Picture of Metal Halide to Induction Light Conversion
This instructable will show you how to convert a metal halide architectural light, commonly used to illuminate gymnasiums, outdoor stairwells and parking structures, over to a more energy efficient and longer lasting induction lighting setup.

While yours may differ, I am demonstrating on a RAB brand metal halide lamp, converting it over to Philips brand induction components.

I will also take a moment to mention that you will be working with electricity and this work should be only attempted by a trained professional. Always when working with electricity practice basic safety precautions and before you preform your work, make sure the power is switched off at the circuit breaker.
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Step 1: Remove outer lens

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Remove the four screws holding the outer lens.
Remove the outer lens.

Step 2: Remove metal halide bulb

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Simply unscrew the existing metal halide bulb. The bulb may be very hot! Please don't burn yourself.

Metal halide bulbs contain a high level of mercury, and they need to be disposed of accordingly.

Step 3: Remove top plate

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Remove the four screws that hold the top plate. As you lift up the top plate, you will see three wires that connect to the underside of the top plate. Cut these wires and remove the top plate from the base housing.

Step 4: Remove bulb socket from top plate

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We will be reusing the top plate, but the induction bulb uses a different socket so we can remove the metal halide bulb socket by depressing on the two spring clips.

Step 5: Remove internal components

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We will not be re-using any of the internal components or wiring from the metal halide system so you can remove them now.

Should end up with a bare case that we can begin installing the induction components into.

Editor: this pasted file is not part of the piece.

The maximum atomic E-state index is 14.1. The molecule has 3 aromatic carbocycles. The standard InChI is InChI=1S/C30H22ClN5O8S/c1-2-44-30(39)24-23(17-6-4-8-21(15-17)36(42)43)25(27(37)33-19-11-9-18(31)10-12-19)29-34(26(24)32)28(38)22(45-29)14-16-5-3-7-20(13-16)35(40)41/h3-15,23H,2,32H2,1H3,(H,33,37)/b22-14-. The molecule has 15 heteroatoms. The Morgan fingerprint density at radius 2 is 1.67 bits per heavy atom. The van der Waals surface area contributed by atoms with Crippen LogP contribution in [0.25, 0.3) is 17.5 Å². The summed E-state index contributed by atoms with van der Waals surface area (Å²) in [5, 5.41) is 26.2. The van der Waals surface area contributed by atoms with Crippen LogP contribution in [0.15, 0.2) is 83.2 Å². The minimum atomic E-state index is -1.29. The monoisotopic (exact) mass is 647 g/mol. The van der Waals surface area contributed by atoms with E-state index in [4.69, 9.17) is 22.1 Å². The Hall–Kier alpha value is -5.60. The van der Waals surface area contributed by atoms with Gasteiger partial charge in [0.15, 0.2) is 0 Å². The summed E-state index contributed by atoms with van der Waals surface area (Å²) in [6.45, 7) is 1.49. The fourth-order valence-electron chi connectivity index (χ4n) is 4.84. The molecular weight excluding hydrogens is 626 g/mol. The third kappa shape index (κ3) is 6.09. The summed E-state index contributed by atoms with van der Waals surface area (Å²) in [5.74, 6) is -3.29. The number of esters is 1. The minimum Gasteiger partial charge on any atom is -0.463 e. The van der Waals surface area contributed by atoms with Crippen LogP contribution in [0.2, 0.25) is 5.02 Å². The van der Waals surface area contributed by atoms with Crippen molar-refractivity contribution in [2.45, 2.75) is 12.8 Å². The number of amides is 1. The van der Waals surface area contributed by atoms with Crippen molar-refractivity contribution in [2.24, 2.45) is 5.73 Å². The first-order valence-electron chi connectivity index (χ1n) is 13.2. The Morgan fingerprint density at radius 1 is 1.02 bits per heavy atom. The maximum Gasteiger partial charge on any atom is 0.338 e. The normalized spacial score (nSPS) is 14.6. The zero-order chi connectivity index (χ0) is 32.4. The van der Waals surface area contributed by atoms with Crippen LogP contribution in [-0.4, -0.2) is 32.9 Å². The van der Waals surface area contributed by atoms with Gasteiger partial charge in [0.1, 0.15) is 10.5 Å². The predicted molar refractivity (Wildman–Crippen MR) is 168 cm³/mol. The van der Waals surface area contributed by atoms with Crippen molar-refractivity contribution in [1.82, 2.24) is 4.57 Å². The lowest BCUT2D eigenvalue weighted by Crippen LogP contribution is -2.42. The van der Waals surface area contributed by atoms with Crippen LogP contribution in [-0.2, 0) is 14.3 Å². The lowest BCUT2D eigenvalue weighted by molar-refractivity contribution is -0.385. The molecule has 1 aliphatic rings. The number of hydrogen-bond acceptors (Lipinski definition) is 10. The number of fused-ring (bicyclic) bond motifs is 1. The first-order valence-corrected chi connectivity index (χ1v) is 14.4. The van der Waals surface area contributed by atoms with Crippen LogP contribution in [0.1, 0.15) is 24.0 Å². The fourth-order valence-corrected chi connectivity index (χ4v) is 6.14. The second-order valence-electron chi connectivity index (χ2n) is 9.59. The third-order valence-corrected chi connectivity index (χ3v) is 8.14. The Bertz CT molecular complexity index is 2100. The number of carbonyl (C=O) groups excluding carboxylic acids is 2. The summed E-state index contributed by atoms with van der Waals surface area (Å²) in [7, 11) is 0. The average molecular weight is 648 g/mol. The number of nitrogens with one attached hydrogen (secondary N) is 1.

Step 6: Prepare for installation

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The induction setup only has three parts, a generator (the rectangular box), the induction lamp and a glass induction lamp cover. We will mount the generator box in the base housing and the induction lamp will mount in the same location as the original halide bulb socket. Then when we are all done, the glass lamp cover just screws onto the induction lamp.
Foxtrot704 years ago
I like this instructable. Here in Des Moines, Iowa the local Northern Tool Supply remodeled their store. One of the improvements was the installation of the induction lamps. The store is definately brighter! I asked one of the employees what kind of lamps those were but he didn't know. It looks like a VERY large flourescent lamp. I have a work shop 30'x50' with 20' rafters, THIS is the light I am going to install and I also have a mercury lot lamp I am going to retrofit also.
I did a search on YouTube and found a number of vids showing fixture modifications from MHD. This first vid shows the induction lamp like the one in this Instructable; the second vid answers alot of questions i.e.; how bright is it, how long will it last, how much less power does it use?

I have attached a links for all to view. I hope this helps.


antihobutt6 years ago
Hey just for future use, the rectangular box is a ballast not a generator. Generators create electricity, ballasts transform it. Just thought I would let you know so people didn't become confused. Good job otherwise.
qs antihobutt6 years ago
Induction Lighting uses radio-waves to produce light, so, the box should be called a RF-generator.
uciparking (author)  qs6 years ago
It is labeled by Philips as a "HF Generator" and is referred to in the installation instructions as a generator.
lemonie6 years ago
Have you got a pic showing the induction lamp in place? L
uciparking (author)  lemonie6 years ago
Sure do! I added it to step 7.
Ah right, and the glass bit goes over the top. Yes I see it thanks. L
Isn't the glass bit the lamp, and the metal pole thing where the coil is that lights the lamp?
uciparking (author)  thermoelectric6 years ago
The pole with the wire wrapped around it is the lamp and is what illuminates. The glass "bulb" is just a cover for the lamp.
Really? How does it illuminate, I thought that pole with the wire emitted the high frequency which excites the gas in the glass bulb.

The discharge vessel consists of a hollow soft glass bulb, containing a tubular re-entrant portion at the centre such that the antenna can be inserted into the lamp but is not in contact with the lamp's internal atmosphere. The re-entrant is coated with an electron emissive material, while the inside of the bulb is coated with a triphosphor fluorescent powder and anti-blackening agents. A thin electrically conductive coating on the outer surface serves as a shield to prevent radiation of HF signals outside the bulb. The internal atmosphere is a neon-argon mixture and because of the high operating temperature, special amalgams are necessary. One is attached to the re-entrant, while the other resides in one of the two exhaust tubes in the base.

Read more here